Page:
The FBI and the Securities and Exchange Commission may have known about alleged fraudulent conduct by Wells Fargo & Co. concerning the receipt of low-rate loans, but the Federal Reserve didn’t know, and therefore a false claims case against the banking giant must be allowed to proceed, whistle-blowers told a New York federal court.
Wells Fargo is mistaken in saying that the case lacks materiality, the whistle-blowers said, because the Federal Reserve didn’t have actual knowledge of alleged misconduct when issuing loans.
Therefore, the court should deny Wells Fargo’s motion to dismiss, they said.
Concerns Not Shared
The whistle-blowers’ complaint says the FBI and the SEC received disclosures about Wells Fargo, but doesn’t say the Federal Reserve received them or that the SEC and FBI relayed concerns about Wells Fargo to the Federal Reserve. This is “crucial” to the materiality defense because the standard under Universal Health Servs., Inc. v. United States ex rel. Escobar is whether the Federal Reserve banks making the loans had actual knowledge of misconduct, they said.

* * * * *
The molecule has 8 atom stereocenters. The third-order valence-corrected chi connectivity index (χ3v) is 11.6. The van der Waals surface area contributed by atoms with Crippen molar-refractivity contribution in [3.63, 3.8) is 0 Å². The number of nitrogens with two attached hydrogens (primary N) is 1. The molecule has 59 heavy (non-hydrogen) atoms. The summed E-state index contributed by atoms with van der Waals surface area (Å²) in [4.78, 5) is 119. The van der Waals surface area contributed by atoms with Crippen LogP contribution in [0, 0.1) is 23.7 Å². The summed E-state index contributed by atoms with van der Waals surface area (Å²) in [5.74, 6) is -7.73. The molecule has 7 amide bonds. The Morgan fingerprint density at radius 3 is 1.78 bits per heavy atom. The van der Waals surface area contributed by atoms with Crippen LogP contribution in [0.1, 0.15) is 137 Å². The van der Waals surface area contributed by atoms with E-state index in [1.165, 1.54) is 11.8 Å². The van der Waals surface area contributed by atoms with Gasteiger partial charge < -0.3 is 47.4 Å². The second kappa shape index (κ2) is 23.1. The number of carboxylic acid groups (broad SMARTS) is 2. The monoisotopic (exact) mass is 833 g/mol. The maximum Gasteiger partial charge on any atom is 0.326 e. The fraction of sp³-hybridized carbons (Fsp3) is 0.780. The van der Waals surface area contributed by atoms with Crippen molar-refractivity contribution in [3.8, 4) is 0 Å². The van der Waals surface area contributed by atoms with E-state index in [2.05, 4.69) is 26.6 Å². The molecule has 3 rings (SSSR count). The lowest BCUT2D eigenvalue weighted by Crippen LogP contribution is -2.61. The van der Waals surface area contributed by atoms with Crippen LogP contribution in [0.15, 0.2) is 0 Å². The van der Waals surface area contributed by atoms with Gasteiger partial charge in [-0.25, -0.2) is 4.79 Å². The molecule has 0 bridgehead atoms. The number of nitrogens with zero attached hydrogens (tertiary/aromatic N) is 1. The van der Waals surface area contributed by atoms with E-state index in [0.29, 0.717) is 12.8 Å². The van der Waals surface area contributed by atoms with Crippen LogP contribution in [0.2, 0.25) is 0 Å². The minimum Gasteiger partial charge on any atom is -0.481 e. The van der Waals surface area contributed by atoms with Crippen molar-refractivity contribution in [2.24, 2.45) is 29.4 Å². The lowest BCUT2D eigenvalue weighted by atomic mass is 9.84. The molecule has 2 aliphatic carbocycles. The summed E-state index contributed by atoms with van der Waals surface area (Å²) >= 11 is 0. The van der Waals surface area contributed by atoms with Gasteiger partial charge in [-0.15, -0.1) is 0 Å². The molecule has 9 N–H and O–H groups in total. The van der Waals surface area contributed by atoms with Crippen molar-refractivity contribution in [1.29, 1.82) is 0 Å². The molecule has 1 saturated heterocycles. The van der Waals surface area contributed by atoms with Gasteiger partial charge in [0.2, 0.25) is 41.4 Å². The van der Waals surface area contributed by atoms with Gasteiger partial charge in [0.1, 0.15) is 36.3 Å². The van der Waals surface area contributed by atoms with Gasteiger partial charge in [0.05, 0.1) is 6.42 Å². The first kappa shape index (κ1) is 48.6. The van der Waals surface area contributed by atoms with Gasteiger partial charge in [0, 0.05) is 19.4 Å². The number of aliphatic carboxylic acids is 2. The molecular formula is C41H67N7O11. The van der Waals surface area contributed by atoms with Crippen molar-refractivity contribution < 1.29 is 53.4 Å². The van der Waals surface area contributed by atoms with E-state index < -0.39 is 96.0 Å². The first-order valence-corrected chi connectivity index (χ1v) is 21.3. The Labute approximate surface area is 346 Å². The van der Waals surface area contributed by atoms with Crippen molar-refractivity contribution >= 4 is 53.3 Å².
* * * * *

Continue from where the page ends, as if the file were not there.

Actual knowledge of one government agency isn’t imputed to other agencies, they said.
Evidence might show that the Federal Reserve knew Wells Fargo had financial problems, but that doesn’t sufficiently establish actual knowledge at this stage, they said.
Grant & Eisenhofer P.A. represented the whistle-blowers.
The case is United States ex rel. Kraus v. Wells Fargo & Co., No. 11-cv-05457, E.D.N.Y., opposition to motion to dismiss 1/11/18.
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